About the iLent.org Project
The iLent Project, is an encounter with the Living God written by over 30 pastors of various denominations in the San Francisco East Bay. For each day in Lent there is a scripture reading on the life of Christ and a observation by a local pastor on the passage with an opportunity for you to share what you observed God saying and what you will do about it.
Who is Church Without Shoes
- The name refers to a collection of Christ-honoring churches in the Diablo Valley who are choosing to live in love and service together in our community.
- These pastors and churches are pursuing ways to work together to better serve God and people. We seek follow Jesus as we grow UP (worship) in our relationship and responsibilities with God, IN (community/friends) with our relationships and responsibilities with one another, and OUT (mission) together in our relationship and responsibilities to the world where we live.
- “Church Without Shoes” recalls the servant model of Jesus. On the night He was betrayed, He removed the disciples’ shoes, including Judas’ (John 13). He washed their feet and charged them to serve in the world in the same way.
- When we serve God and people together this way, discipleship becomes worship as we become an affirming “Yes” to Jesus’ prayer and plan in John 17:21 My prayer for all of them is that they will be one, just as you and I are one, Father–that just as you are in me and I am in you, so they will be in us, and the world will believe you sent me.
What is Lent
Lent is a reflective season roughly corresponding to Jesus’ 40 days in the wilderness where He endured the temptations of the devil as He prepared Himself for the following years of ministry, the cross and the resurrection.
Lent’s 40 days are a season of self knowing that begin by counting the days backward (excluding Sundays) from the day marking Jesus’ resurrection. Lent is a time marked by contemplation during which we consider life and allow ourselves to become aware of the load we carry, the depth of God’s love and the relief of the Savior.
History of Lent
Lent is an ancient rhythm of intentional spiritual focus. Unlike many other days and seasons in the church calendar, Lent finds its origin and some form of practice in the earliest days (apostolic age) of the life of the church. Even then the church was listening to the Spirit and asking, “How do we best live knowing Jesus and loving like Him?” By the fourth century, there were widespread commonalities in Lenten experiences. Still, there is no question that the practice and the length of days observed for Lent has morphed over time. As the church continued to find its own diverse expression, spreading across geography and history, time and tradition set in. The discussion of meaningful Lenten practice and observation continues today, here and now, with the iLent project.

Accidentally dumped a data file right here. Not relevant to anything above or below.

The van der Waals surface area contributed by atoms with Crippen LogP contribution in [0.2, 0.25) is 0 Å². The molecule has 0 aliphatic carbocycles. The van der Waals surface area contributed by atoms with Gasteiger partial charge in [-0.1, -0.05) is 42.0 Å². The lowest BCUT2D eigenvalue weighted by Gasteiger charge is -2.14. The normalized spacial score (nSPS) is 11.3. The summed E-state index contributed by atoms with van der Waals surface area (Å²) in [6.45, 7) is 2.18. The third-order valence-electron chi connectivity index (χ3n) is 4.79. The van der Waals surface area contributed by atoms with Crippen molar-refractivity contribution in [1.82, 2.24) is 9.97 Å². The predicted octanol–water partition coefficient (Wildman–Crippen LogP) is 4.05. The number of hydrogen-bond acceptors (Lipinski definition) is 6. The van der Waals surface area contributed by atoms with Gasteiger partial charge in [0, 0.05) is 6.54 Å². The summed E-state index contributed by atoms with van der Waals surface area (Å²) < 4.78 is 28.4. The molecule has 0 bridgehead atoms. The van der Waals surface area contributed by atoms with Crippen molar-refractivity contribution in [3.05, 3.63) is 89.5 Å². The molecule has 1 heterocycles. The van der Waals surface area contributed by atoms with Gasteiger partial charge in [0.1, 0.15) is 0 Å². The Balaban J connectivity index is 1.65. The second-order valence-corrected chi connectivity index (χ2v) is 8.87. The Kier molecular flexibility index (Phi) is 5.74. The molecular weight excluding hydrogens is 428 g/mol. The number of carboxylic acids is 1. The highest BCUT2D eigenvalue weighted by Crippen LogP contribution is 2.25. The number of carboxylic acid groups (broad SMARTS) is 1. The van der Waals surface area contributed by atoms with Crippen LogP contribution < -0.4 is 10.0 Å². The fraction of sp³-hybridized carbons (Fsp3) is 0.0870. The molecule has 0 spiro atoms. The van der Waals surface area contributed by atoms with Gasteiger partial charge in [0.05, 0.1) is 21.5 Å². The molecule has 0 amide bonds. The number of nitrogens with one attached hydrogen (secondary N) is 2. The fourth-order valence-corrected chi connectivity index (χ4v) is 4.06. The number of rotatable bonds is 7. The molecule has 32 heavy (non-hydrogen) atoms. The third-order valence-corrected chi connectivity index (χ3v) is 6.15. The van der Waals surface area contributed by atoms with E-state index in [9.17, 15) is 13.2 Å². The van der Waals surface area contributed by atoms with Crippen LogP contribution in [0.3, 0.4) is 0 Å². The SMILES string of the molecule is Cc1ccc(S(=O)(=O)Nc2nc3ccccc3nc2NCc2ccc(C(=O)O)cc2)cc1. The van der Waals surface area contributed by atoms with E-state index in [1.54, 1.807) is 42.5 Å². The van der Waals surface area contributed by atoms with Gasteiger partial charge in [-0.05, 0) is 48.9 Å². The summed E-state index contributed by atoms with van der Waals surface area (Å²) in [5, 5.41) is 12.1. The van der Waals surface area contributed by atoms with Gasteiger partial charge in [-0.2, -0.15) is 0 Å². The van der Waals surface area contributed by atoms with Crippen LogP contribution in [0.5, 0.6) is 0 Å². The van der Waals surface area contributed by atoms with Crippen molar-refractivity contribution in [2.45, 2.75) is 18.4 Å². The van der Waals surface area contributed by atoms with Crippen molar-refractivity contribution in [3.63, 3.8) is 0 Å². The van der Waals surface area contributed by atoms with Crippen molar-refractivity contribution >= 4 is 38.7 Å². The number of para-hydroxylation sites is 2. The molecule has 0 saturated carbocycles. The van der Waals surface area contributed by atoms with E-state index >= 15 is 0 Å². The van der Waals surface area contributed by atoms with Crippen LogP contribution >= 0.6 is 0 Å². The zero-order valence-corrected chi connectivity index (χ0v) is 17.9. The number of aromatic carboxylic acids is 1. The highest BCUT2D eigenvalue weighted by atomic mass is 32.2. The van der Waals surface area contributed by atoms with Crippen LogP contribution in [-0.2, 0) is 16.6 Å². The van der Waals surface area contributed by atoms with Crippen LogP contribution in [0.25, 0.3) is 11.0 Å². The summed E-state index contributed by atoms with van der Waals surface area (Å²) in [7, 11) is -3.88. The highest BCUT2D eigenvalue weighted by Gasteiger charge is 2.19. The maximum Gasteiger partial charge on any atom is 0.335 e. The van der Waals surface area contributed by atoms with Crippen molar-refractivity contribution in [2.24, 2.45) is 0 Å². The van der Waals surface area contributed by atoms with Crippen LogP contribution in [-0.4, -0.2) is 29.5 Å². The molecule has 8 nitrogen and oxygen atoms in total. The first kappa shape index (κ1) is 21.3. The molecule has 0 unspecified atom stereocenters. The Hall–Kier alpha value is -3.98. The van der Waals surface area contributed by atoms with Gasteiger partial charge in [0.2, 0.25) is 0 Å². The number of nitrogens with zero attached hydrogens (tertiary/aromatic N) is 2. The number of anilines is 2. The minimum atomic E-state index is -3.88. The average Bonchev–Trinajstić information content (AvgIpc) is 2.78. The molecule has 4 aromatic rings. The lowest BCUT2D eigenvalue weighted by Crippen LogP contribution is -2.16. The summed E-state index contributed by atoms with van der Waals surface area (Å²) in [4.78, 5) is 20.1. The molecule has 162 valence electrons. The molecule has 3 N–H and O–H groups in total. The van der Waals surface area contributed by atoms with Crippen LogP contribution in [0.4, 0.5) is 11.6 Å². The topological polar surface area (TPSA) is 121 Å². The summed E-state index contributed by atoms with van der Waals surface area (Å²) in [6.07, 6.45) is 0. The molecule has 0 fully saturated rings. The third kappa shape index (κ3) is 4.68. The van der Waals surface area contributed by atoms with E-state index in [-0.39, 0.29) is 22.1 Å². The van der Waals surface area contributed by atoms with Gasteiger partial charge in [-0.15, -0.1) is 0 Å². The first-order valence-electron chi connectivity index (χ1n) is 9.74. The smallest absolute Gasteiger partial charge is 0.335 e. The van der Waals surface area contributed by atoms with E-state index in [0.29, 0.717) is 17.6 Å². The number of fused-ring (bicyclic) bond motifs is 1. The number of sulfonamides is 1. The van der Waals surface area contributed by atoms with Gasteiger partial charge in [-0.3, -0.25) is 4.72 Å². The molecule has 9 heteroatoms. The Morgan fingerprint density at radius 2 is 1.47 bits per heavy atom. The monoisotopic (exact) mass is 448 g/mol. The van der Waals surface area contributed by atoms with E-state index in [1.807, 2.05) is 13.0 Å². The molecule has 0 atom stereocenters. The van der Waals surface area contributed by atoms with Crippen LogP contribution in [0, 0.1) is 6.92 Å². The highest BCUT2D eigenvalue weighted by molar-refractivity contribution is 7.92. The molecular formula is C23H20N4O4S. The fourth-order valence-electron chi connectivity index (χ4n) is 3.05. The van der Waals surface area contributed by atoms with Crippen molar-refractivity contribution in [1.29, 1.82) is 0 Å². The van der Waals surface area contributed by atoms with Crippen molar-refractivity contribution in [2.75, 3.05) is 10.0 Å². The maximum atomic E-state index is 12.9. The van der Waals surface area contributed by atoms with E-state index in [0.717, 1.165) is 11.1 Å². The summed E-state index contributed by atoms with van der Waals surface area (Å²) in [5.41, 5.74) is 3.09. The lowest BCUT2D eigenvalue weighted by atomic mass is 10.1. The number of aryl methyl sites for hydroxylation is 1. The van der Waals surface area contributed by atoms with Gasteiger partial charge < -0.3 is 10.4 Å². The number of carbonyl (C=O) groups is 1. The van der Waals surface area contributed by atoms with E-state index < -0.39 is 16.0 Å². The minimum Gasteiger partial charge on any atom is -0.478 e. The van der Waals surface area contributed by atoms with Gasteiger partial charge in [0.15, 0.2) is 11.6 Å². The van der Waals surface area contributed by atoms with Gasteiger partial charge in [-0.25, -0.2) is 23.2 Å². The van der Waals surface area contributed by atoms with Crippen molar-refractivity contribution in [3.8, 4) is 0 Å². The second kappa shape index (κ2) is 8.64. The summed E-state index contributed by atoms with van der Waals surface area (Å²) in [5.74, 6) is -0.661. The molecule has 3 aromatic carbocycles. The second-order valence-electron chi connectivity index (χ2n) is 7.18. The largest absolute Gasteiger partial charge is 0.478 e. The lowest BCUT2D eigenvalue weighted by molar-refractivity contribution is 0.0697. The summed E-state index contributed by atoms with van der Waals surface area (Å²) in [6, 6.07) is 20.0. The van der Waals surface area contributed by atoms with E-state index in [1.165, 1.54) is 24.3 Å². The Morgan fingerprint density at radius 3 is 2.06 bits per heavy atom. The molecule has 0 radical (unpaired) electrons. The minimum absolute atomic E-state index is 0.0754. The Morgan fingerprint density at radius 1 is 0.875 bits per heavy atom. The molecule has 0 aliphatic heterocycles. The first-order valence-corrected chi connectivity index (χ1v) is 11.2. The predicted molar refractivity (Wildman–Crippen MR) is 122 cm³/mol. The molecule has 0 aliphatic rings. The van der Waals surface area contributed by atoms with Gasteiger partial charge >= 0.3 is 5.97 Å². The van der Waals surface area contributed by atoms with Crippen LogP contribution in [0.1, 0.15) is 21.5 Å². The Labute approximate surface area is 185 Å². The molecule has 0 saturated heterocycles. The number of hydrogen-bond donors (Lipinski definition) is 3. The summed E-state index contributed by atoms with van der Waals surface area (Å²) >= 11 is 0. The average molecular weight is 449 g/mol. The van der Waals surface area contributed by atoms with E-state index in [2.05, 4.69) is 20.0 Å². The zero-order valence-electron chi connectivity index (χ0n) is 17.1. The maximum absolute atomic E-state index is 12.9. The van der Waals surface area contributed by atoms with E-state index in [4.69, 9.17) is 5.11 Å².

How Long Is Lent?
Lent begins on Ash Wednesday, the seventh Wednesday before Easter, and ends as the good news of the resurrection ushers in the assurance of a new future secured for humanity. That is more than 40 days.
Why is it more than 40 days? The 40 days don’t count the Sundays. In the early church, every Sunday was a sacred celebration for remembering the joy of Jesus’ resurrection. It didn’t seem appropriate to have the shadow of Lent’s somber spirit hanging over the Resurrection Sunday celebration. The solution was to simply eliminate the Sundays, so they weren’t counted among the 40 days!
In the iLent Project rhythm we have continued the Lenten reflections right through and including each Sunday. In this way, we have honored the tension that it is Lent and it is also the Lord’s Day.
Is Lent in the Bible?
Lent isn’t in the bible…but you can find its rhythm there. Seasons of forty days are found in the Old as well as the New Testament. Early followers of Jesus developed spiritual habits (disciplines, practices) to invigorate their personal and corporate spirituality. Lent traces its roots to this earliest tradition of Christ followers. Wanting to emphasize the power of the Cross and significance of the resurrection, they set aside this season to reflect on life, sin, love, God’s intervention, sacrifice and victory for humankind.
Why Practice Lent?
Lent is sacred for some, ignored by others, and there are some for whom it may have become an empty and lifeless practice. Like anything good, it is only as good as it is meaningful to the practitioner. There is a great richness here if we will linger in the experience. If you will make the iLent practice a spiritual habit for this season, we expect you to experience increased joy, awareness and participation in your journey with God and others. Let’s walk this road, aware that we are not alone. We walk with many others today and know that Christ’s followers have walked this road for generations before.
How Can I Practice Lent?
Understanding that life is busy. The easiest way is to subscribe to iLent.org.